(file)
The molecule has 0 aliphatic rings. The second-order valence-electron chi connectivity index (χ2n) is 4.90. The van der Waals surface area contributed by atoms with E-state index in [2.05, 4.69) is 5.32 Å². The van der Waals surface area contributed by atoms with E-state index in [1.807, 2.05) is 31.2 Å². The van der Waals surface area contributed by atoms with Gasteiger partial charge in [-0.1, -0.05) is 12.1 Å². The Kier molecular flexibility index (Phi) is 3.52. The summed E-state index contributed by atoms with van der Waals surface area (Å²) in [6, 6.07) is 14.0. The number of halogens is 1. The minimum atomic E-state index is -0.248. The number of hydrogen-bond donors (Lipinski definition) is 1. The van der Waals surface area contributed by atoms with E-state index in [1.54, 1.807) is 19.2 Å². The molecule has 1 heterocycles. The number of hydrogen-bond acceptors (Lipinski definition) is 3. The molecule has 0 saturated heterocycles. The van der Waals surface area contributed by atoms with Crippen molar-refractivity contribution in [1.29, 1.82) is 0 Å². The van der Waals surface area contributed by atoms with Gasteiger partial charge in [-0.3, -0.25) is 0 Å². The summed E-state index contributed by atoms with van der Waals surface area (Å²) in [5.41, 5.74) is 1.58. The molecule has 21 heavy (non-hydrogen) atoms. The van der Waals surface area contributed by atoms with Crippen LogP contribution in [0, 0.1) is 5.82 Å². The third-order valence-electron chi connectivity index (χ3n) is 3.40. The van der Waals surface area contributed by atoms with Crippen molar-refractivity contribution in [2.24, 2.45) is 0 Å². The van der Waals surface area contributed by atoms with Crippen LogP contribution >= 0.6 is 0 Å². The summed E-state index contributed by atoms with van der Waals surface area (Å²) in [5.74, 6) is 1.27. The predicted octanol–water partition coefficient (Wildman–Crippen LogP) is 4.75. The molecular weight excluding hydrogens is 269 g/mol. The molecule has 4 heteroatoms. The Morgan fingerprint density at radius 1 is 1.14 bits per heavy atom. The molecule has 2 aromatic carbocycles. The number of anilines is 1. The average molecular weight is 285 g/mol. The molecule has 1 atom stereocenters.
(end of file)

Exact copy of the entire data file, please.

The molecule has 0 aliphatic rings. The second-order valence-electron chi connectivity index (χ2n) is 4.90. The van der Waals surface area contributed by atoms with E-state index in [2.05, 4.69) is 5.32 Å². The van der Waals surface area contributed by atoms with E-state index in [1.807, 2.05) is 31.2 Å². The van der Waals surface area contributed by atoms with Gasteiger partial charge in [-0.1, -0.05) is 12.1 Å². The Kier molecular flexibility index (Phi) is 3.52. The summed E-state index contributed by atoms with van der Waals surface area (Å²) in [6, 6.07) is 14.0. The number of halogens is 1. The minimum atomic E-state index is -0.248. The number of hydrogen-bond donors (Lipinski definition) is 1. The van der Waals surface area contributed by atoms with E-state index in [1.54, 1.807) is 19.2 Å². The molecule has 1 heterocycles. The number of hydrogen-bond acceptors (Lipinski definition) is 3. The molecule has 0 saturated heterocycles. The van der Waals surface area contributed by atoms with Crippen molar-refractivity contribution in [1.29, 1.82) is 0 Å². The van der Waals surface area contributed by atoms with Gasteiger partial charge in [-0.3, -0.25) is 0 Å². The summed E-state index contributed by atoms with van der Waals surface area (Å²) in [5.41, 5.74) is 1.58. The molecule has 21 heavy (non-hydrogen) atoms. The van der Waals surface area contributed by atoms with Crippen LogP contribution in [0, 0.1) is 5.82 Å². The third-order valence-electron chi connectivity index (χ3n) is 3.40. The van der Waals surface area contributed by atoms with Crippen molar-refractivity contribution in [2.24, 2.45) is 0 Å². The van der Waals surface area contributed by atoms with Crippen LogP contribution >= 0.6 is 0 Å². The summed E-state index contributed by atoms with van der Waals surface area (Å²) in [5.74, 6) is 1.27. The predicted octanol–water partition coefficient (Wildman–Crippen LogP) is 4.75. The molecular weight excluding hydrogens is 269 g/mol. The molecule has 4 heteroatoms. The Morgan fingerprint density at radius 1 is 1.14 bits per heavy atom. The molecule has 2 aromatic carbocycles. The number of anilines is 1. The average molecular weight is 285 g/mol. The molecule has 1 atom stereocenters.